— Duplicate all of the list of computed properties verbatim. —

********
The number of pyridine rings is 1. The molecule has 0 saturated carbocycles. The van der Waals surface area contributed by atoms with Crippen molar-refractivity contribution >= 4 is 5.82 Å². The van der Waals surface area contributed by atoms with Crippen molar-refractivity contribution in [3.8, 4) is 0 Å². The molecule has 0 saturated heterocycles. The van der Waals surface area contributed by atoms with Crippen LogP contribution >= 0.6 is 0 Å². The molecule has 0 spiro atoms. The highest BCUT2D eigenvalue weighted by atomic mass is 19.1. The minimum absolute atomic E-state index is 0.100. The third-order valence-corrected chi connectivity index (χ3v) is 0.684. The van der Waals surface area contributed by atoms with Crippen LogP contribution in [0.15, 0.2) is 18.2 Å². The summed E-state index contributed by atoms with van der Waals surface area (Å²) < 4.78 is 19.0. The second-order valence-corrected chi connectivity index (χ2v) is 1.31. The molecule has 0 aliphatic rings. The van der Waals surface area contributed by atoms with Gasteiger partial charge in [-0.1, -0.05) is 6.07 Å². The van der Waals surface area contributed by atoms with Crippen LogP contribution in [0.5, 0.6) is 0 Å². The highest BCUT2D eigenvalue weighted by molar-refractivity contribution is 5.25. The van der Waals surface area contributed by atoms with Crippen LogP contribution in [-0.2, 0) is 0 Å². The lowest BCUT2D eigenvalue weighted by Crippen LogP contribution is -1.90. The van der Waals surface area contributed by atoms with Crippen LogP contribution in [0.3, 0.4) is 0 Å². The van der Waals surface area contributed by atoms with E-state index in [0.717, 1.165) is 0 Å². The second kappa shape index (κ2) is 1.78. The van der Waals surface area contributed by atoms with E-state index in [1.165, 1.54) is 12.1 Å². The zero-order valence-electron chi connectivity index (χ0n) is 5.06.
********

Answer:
The number of pyridine rings is 1. The molecule has 0 saturated carbocycles. The van der Waals surface area contributed by atoms with Crippen molar-refractivity contribution >= 4 is 5.82 Å². The van der Waals surface area contributed by atoms with Crippen molar-refractivity contribution in [3.8, 4) is 0 Å². The molecule has 0 saturated heterocycles. The van der Waals surface area contributed by atoms with Crippen LogP contribution >= 0.6 is 0 Å². The molecule has 0 spiro atoms. The highest BCUT2D eigenvalue weighted by atomic mass is 19.1. The minimum absolute atomic E-state index is 0.100. The third-order valence-corrected chi connectivity index (χ3v) is 0.684. The van der Waals surface area contributed by atoms with Crippen LogP contribution in [0.15, 0.2) is 18.2 Å². The summed E-state index contributed by atoms with van der Waals surface area (Å²) < 4.78 is 19.0. The second-order valence-corrected chi connectivity index (χ2v) is 1.31. The molecule has 0 aliphatic rings. The van der Waals surface area contributed by atoms with Gasteiger partial charge in [-0.1, -0.05) is 6.07 Å². The van der Waals surface area contributed by atoms with Crippen LogP contribution in [0.5, 0.6) is 0 Å². The highest BCUT2D eigenvalue weighted by molar-refractivity contribution is 5.25. The van der Waals surface area contributed by atoms with Crippen LogP contribution in [-0.2, 0) is 0 Å². The lowest BCUT2D eigenvalue weighted by Crippen LogP contribution is -1.90. The van der Waals surface area contributed by atoms with Crippen LogP contribution in [0.3, 0.4) is 0 Å². The van der Waals surface area contributed by atoms with E-state index in [0.717, 1.165) is 0 Å². The second kappa shape index (κ2) is 1.78. The van der Waals surface area contributed by atoms with E-state index in [1.165, 1.54) is 12.1 Å². The zero-order valence-electron chi connectivity index (χ0n) is 5.06.